I would also recommend that, if you're inside, you consider learning to bounce the TT350 with a Black Foamie Thing flag. And, if you're outside without bounce surfaces around, you consider getting an Xpro-O, and using the TT350-O off-camera. Simply changing the direction of the light by holding the flash in your left hand as you shoot with your right can make a big difference. Having the light not coming straight from the lens position will give better shadows for depth cueing and detail.

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My mom's Epiphyllium, with fill flash from a bare YN-560 in my left hand. Shot with my 5DMkII and 24-105L with an RF-603II on the hotshoe.

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Ranunculus in the Carlsbad Flower fields. Panasonic G3 + 20/1.7. (iso 200, f/16, 1/160s), same YN-560 and RF-603 II combo used, YN-560 bare, held in left hand. Probably around 1/16th power or so. f/16 was used because the YN-560 is manual-only and doesn't do HSS (a TT350-O will, but might band on a Panasonic body), and the sync speed on the G3 was only 1/160s. (sigh).

Today, I'd probably use my XPro-O and TT685-C, so I could have TTL/HSS and not be stuck at freaking f/16. :)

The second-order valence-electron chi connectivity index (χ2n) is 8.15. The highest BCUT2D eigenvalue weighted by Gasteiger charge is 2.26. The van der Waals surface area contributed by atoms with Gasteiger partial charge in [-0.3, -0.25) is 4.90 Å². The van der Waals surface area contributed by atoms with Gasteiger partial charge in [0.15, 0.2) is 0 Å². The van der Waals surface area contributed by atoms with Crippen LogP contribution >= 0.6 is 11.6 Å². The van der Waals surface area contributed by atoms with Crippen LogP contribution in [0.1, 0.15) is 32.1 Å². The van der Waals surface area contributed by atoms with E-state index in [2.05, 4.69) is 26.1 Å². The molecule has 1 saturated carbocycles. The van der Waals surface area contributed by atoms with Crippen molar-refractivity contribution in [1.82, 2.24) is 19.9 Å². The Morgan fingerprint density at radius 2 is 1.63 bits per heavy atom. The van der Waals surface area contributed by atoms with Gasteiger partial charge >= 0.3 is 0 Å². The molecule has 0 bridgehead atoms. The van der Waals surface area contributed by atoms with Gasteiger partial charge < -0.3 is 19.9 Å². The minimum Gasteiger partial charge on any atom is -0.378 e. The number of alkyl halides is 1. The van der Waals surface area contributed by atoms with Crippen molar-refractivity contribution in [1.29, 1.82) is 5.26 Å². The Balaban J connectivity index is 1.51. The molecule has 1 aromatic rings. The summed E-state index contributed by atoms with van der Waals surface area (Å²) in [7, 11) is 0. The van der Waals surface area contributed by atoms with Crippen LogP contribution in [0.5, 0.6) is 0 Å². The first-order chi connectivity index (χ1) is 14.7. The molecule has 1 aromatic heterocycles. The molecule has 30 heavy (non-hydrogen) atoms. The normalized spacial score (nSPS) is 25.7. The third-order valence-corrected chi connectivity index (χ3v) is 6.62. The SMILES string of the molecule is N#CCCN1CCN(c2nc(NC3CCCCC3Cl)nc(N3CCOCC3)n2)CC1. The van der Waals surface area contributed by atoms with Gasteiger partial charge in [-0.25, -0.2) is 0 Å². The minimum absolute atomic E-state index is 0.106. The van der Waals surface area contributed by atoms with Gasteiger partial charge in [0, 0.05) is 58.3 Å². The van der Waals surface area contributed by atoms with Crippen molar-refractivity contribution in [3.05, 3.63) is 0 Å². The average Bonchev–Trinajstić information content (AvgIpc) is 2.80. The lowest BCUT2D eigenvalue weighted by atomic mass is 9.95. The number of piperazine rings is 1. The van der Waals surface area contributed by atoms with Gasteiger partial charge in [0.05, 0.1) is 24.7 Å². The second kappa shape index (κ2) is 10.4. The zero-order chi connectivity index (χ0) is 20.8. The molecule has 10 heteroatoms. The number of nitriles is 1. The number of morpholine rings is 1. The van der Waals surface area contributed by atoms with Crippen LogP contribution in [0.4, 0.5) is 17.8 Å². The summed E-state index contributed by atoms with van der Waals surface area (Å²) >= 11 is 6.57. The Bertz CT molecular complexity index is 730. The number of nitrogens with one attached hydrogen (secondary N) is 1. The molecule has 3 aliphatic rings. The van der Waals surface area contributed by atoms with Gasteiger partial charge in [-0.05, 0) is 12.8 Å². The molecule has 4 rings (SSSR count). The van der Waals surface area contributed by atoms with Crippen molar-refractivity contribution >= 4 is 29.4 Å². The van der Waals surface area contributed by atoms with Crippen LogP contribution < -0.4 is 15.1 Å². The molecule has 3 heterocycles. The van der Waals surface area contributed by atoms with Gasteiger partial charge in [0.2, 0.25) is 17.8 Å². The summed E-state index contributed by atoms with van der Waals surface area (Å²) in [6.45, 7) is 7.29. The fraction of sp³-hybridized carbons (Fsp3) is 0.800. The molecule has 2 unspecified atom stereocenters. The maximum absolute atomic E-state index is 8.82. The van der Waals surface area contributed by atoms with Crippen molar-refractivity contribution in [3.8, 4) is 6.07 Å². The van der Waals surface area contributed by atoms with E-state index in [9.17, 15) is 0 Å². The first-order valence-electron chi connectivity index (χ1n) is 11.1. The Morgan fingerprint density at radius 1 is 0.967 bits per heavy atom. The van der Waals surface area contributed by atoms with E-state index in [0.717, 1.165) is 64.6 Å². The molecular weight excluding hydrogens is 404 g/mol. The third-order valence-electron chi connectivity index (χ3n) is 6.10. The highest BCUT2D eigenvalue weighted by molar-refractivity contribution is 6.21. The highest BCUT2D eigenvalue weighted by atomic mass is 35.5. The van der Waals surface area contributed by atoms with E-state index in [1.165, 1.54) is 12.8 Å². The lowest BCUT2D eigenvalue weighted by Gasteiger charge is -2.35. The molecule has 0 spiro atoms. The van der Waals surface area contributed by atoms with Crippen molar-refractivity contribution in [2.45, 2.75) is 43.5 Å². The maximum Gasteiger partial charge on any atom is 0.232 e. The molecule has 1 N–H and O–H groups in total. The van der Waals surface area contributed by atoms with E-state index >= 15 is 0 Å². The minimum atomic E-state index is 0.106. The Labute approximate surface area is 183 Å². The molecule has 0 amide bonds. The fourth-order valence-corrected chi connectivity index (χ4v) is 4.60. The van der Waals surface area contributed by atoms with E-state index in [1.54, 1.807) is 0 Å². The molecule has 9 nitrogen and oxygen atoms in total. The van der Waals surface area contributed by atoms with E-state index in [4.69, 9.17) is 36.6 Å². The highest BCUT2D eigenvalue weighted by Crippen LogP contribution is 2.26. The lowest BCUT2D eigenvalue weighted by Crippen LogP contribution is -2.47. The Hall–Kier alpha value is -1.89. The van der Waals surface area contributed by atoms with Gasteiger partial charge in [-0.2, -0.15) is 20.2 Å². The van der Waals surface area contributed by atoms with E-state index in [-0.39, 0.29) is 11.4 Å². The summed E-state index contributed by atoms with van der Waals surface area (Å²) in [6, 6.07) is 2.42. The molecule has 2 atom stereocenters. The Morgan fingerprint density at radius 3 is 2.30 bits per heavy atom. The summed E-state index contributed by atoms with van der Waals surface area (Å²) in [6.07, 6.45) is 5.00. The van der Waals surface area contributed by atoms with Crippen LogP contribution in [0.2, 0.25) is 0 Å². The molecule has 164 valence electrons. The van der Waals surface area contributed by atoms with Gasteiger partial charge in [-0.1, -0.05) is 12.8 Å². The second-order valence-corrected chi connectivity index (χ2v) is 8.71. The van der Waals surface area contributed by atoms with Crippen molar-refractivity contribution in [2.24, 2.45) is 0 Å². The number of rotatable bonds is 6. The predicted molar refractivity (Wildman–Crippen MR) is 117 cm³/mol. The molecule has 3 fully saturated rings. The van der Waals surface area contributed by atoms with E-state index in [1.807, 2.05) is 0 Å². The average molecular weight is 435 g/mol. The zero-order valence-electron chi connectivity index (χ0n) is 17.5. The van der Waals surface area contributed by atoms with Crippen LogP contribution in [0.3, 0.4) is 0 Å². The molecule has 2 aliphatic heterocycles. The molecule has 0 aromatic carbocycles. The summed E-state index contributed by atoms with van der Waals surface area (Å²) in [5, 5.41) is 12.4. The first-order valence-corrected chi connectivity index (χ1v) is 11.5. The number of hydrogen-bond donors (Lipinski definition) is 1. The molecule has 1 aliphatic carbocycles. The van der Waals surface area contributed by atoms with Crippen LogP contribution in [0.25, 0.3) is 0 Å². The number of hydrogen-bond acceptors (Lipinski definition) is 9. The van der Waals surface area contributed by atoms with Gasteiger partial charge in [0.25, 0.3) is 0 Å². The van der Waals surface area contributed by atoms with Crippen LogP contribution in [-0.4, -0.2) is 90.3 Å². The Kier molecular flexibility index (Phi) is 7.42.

Brownie

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I'm a pretty basic guy when it comes to this, but wouldn't it make sense to meter using a grey card, then do a couple of test shots for the fill? The gray card would get you pretty close, at least close enough that your subject should be visible, then just add enough flash to get the look you're after.
 

Mack

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We had a guy in the camera club who did backlit flowers by using some lightweight plastic mirrors from a plastics shop. He cut the plastic mirrors into 6"-8" squares and glued a copper wire (Stripped from some Romex cable.) to the backs of them as a bendable spike. He'd aim the sunlight onto the petals via the mirrors to light them up given the sun was behind the flowers. Sometimes he'd lay colored cellophane on them to boost their colors. He got some pretty nice shots from his mirror system and won a lot of ribbons.
 

ac12

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If you can move the orchids, one option is to move them out to the sun, where you can use reflectors.
My father used to shoot orchids with the plain blue sky as background, so no distractions. This was way back in the 50s.
Though all of the slides that I remember are dendrobium, I do not remember specific shots of cattleya. Though I remember him raising a lot of cattleya, so he must have shot them also. I wish I had kept some of those slides :(